• The request for CMAQ funds will need to be processed consistent with Governing Board policy that was approved on April 13, 2007.
  • The total number of crashes for the period of 2009 – 2011 is 447 (mostly rear-ends). There was one fatal crash, eight pedestrian crashes and nine pedal-cycle crashes. The crash rate is 7.84 crashes/MVM (million vehicle miles). Based on the crash data and on a detailed study of the contributing factors for those crashes, the project should include all related safety countermeasures to improve the safety of all road users.
  • During the period 2009-2011, 13 animal-vehicle crashes (AVC) occurred on SR-82 (7 AVC on 1.17 miles west of IR-71), 21 AVC occurred on SR-237, 17 AVC occurred on US-42 and 3 AVC occurred on Howe Rd. Upgrading the deer crossing signs may reduce the number of AVCs on SR-237, US-42 north of SR-82 around the park area, and SR-82 east of IR-71.
  • Video detection is included as part of this project, which is capable of turn movement traffic counts. NOACA requests the city to provide traffic counts on major intersections on a yearly basis.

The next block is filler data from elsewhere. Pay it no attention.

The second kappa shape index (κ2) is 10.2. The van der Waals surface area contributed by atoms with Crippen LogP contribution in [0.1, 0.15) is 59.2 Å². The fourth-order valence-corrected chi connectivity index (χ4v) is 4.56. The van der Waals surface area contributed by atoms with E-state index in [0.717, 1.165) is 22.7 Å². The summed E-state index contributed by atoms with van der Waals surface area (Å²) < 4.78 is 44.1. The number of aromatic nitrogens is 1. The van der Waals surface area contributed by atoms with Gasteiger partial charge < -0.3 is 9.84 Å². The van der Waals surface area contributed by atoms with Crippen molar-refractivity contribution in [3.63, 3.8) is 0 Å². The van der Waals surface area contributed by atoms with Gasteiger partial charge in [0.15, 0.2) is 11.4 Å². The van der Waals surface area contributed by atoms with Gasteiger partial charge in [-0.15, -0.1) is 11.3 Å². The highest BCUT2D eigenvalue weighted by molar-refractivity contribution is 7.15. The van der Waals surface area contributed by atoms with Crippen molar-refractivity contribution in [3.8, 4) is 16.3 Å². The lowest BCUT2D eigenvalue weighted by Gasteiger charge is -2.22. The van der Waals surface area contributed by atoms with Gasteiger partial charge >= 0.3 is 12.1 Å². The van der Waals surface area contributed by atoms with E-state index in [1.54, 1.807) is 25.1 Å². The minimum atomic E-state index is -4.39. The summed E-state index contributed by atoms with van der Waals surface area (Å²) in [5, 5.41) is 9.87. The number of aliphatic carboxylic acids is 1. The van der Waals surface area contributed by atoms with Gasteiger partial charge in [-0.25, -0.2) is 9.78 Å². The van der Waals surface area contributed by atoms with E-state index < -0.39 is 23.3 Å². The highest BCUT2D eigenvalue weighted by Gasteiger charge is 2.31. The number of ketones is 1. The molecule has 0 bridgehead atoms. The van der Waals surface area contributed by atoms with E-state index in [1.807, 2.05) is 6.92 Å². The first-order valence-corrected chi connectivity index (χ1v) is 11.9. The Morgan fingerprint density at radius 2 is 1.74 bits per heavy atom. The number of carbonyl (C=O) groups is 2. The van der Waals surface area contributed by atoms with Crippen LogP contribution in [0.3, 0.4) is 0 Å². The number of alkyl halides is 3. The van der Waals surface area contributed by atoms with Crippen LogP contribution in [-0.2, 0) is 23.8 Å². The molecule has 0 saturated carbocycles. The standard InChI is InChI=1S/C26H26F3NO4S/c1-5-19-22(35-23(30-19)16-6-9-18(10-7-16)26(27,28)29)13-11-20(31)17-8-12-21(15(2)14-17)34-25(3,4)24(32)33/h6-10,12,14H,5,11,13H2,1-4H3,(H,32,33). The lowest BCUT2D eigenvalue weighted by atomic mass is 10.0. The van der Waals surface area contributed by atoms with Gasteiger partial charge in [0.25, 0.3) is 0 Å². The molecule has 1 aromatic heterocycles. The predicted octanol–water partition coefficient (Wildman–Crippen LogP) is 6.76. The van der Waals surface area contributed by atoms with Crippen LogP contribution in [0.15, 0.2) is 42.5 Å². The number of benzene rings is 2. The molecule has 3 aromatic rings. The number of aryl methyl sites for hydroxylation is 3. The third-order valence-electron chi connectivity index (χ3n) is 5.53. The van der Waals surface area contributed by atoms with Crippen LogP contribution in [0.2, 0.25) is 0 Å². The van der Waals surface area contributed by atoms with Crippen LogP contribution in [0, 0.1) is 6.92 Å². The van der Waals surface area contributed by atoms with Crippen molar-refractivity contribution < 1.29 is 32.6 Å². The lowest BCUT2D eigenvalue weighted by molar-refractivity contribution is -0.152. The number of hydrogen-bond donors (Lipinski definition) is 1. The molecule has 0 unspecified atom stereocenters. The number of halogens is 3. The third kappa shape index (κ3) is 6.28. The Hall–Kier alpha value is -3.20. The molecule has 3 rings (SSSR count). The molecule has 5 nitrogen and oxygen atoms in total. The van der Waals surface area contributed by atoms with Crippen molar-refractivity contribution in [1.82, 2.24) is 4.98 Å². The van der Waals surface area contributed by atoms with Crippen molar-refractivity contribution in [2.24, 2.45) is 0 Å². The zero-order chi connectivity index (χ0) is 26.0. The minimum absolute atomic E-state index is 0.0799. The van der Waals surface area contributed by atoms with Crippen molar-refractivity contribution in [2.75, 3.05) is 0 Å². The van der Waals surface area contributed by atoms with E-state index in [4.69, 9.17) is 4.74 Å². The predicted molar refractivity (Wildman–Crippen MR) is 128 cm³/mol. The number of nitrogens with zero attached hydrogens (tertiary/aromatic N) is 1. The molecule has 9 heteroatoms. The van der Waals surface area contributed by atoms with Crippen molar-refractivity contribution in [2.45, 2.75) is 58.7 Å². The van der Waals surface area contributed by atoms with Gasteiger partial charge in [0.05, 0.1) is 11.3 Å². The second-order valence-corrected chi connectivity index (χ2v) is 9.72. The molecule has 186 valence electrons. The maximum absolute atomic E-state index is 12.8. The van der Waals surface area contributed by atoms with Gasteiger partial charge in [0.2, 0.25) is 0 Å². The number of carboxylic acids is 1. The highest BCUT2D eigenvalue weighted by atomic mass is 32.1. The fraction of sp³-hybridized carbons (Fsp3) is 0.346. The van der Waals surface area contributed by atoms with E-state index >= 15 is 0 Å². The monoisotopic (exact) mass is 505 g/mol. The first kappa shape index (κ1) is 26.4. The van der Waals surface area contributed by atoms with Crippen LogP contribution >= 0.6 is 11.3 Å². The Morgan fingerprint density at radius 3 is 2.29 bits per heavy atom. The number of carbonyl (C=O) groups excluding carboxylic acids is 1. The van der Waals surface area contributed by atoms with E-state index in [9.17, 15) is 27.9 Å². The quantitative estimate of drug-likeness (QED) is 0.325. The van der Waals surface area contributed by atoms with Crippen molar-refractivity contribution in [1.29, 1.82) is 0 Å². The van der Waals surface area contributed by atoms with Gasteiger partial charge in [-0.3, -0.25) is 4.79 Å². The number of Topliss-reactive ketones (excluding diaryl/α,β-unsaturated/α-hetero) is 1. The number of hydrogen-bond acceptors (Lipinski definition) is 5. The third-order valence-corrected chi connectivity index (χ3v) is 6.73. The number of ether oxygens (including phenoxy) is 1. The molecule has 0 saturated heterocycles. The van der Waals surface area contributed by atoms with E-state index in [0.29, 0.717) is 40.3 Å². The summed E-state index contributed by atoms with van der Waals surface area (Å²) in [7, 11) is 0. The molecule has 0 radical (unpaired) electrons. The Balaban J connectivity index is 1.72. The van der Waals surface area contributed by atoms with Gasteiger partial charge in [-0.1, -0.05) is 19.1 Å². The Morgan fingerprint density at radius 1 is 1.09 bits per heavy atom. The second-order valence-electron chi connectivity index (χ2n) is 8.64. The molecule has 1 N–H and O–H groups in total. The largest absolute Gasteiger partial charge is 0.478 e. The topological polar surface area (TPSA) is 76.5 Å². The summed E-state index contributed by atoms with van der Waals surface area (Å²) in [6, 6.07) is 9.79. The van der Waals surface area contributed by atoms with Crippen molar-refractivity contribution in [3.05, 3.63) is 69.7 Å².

• The sponsor will be required to document that this project conforms with regional Intelligent Transportation System (ITS) architecture.
  • The sponsor should include accommodation for the blind and visually impaired (e.g. sound actuated signals).
  • The signal timing and emergency vehicle pre-emption should be coordinated with neighboring communities.
  • Recommend committee and public review in order to obtain comments.

Intergovernmental Review and Consultation (IGRC):

If you are a representative of a governmental entity and would like to comment on this project, please email us.

ODOT District 12:
District reminds sponsor that the new system should be operated and maintained by a qualified person to obtain long term investment goals.

Public Involvement:

NOACA encourages comments from the public on this proposed transportation improvement project. We would appreciate it if you include your city of residence, although it is not required. The public review period lasts until the Governing Board makes a decision about them.


Regional Transportation Investment Subcommittee (RTIS) / Transportation Subcommittee: 

  • No comments; recommended for amendment to NOACA’s Transportation Plan and Transportation Improvement Program (TIP).
Last updated: 9/17/2013 9:26:18 AM